There will be a few more hunters in the field this fall for North Dakota's deer gun season, but demand continues to outpace supply, a trend that isn't likely to reverse itself anytime soon.
North Dakota's 16½-day deer gun season opens at noon Friday, Nov. 4.
Bill Jensen, big game biologist for the North Dakota Game and Fish Department in Bismarck, said white-tailed deer numbers south and west of the Missouri River are "pretty good," and mule deer numbers in the west continue to rebound.
Farther east, the whitetail outlook is less favorable.
"There are pockets of good deer numbers throughout" the Missouri Coteau region, Jensen said. "I think in the eastern third of North Dakota and the Red River Valley, numbers are still kind of down."
Game and Fish this year offered 49,000 deer gun tags, a slight increase from last year, when only 43,275 licenses were available-the lowest since 1978-and 48,000 tags in 2014. More than 102,000 people applied for deer gun, muzzleloader, youth and landowner tags, and more than 51,000 were unsuccessful, Game and Fish said.
Long gone are the days when Game and Fish offered nearly 150,000 tags in an effort to reduce deer numbers. Mother Nature and habitat loss are behind much of the decline, and deer populations struggle to rebound in some areas, despite two relatively benign winters.
"I think the real effect of habitat loss, CRP, wetlands and tree rows is going to come into play the next time we have a hard winter," Jensen said. "That's going to be a telling tale."
Putting the scenario into a human context, Jensen equates the situation to someone trying to live on the street during a northern winter.
"You can get by on the street most of the year, but when it gets 40-below, living in the alley in a box is not going to make it," Jensen said. "With all the drain tiling going in and tree rows coming out, things are changing. And it is what it is. You can't argue with the landowner-it's his prerogative to take out tree rows, but it has an effect.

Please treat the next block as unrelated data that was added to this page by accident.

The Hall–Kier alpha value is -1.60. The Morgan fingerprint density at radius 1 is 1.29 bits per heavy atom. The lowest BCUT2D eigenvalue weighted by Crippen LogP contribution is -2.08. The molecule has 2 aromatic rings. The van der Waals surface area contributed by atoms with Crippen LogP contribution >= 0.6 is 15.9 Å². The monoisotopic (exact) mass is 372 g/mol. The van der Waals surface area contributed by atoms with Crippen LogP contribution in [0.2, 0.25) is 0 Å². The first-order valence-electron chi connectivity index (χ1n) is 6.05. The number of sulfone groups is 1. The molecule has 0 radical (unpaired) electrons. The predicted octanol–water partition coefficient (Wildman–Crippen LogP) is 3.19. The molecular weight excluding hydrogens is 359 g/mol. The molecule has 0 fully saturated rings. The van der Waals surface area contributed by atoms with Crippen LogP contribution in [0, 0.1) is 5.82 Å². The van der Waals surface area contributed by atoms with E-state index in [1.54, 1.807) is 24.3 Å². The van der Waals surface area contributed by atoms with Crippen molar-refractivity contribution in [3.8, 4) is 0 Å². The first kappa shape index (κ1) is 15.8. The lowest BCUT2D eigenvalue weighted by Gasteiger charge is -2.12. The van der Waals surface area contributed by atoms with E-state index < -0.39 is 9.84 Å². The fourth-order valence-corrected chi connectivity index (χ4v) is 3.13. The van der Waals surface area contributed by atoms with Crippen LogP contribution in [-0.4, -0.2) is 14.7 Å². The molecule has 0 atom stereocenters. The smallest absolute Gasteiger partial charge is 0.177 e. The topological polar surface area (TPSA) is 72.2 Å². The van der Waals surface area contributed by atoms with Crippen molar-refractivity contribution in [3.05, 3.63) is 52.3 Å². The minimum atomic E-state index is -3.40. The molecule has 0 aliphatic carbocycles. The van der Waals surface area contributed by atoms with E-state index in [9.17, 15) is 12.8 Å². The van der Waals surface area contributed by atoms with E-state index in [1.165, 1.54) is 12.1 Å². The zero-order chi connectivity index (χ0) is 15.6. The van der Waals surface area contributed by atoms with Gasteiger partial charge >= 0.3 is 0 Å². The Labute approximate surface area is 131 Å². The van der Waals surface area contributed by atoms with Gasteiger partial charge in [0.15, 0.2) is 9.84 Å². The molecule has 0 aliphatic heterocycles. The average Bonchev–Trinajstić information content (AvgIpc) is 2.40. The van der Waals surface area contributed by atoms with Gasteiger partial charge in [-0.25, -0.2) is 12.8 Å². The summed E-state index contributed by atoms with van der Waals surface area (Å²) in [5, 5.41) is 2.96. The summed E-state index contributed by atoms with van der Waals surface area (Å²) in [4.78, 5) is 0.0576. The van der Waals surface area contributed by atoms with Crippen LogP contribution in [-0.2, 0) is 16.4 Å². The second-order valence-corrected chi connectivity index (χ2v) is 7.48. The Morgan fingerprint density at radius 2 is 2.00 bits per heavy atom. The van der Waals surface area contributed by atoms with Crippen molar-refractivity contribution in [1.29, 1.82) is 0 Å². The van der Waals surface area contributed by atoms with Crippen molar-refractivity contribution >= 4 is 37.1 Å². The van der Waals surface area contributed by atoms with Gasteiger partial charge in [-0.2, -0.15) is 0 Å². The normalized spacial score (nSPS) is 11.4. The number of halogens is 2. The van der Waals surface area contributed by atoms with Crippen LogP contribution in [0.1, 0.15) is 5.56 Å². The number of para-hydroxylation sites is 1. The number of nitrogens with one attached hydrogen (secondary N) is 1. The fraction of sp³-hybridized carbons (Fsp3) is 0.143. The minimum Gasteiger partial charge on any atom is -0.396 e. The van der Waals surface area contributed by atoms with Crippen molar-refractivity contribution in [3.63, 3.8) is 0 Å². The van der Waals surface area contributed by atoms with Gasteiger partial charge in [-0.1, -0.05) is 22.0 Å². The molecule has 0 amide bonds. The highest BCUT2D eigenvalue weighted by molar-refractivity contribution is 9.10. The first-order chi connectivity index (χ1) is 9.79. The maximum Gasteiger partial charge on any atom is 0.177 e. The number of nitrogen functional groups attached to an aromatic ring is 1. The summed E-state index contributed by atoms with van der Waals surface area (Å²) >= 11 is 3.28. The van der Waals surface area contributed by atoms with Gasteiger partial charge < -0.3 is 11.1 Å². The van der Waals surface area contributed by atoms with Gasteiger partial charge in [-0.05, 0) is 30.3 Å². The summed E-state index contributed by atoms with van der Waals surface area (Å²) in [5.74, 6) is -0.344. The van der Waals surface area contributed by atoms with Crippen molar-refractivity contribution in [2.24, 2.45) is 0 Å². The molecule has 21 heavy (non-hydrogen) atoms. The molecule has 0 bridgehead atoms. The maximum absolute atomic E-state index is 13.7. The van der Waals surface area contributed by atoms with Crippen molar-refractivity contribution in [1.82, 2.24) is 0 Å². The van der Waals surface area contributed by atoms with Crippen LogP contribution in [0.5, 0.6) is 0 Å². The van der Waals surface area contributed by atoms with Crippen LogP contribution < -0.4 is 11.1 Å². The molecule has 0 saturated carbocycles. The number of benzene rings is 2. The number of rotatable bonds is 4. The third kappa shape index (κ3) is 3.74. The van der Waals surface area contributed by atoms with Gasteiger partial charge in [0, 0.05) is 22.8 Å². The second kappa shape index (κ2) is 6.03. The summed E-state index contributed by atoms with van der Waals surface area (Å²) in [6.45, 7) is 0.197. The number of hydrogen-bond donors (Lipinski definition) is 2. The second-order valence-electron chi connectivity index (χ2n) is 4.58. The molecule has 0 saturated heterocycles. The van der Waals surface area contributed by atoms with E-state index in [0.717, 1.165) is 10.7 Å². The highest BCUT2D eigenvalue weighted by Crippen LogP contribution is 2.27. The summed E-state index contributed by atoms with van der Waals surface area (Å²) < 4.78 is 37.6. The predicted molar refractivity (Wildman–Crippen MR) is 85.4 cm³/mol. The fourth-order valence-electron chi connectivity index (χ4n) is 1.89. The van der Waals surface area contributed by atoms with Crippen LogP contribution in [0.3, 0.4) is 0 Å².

"Winter is the driver in reducing deer numbers, but it's habitat that brings it back."
Nowhere is the trend more apparent than in eastern North Dakota hunting units. In Unit 2B, an area south of U.S. Highway 2 that borders the Red River on the east, Game and Fish this year offered 1,000 antlered tags and 700 antlerless permits.
In 2007, by comparison, 6,500 doe tags alone were available in 2B, not to mention a similar number of buck tags.
Last year, a total of 39,470 North Dakota deer hunters took about 26,700 deer during the gun season for a success rate of nearly 68 percent. Ideally, Jensen said, Game and Fish would like to see deer numbers build to the point where the department could offer 75,000 deer gun licenses and maintain the 70 percent success rate that has become a benchmark for North Dakota deer hunting.
That would give most hunters the opportunity to go afield during the deer gun season and keep deer populations within the limits of landowner tolerance, he said.
"If you look at long-term trends for each unit and what that unit historically has been able to produce, we're losing habitat in a lot of these units," Jensen said. "White-tailed deer are pretty elastic, and they're able to tolerate a lot, but they've got to have some habitat.
"They might be able to produce fawns, but you've got to get them through the winter, too, for those female fawns to be recruited into the population."
Lack of snow, which is essential for spotting deer from the air, has prevented Game and Fish from conducting aerial population surveys the past couple of winters. That has forced Game and Fish to look at other data, such as hunter success, in setting license numbers. The department also sends questionnaires to hunters in each unit just before season asking them to report the number and kind of deer they see during opening weekend.
"That provides some trend data," Jensen said. "It's not perfect, but it's what we have available."
Overall, Jensen said, this fall's North Dakota deer outlook is a mixed bag.
"There are places in the state where deer numbers are pretty good, and then other places that need to be brought along," he said.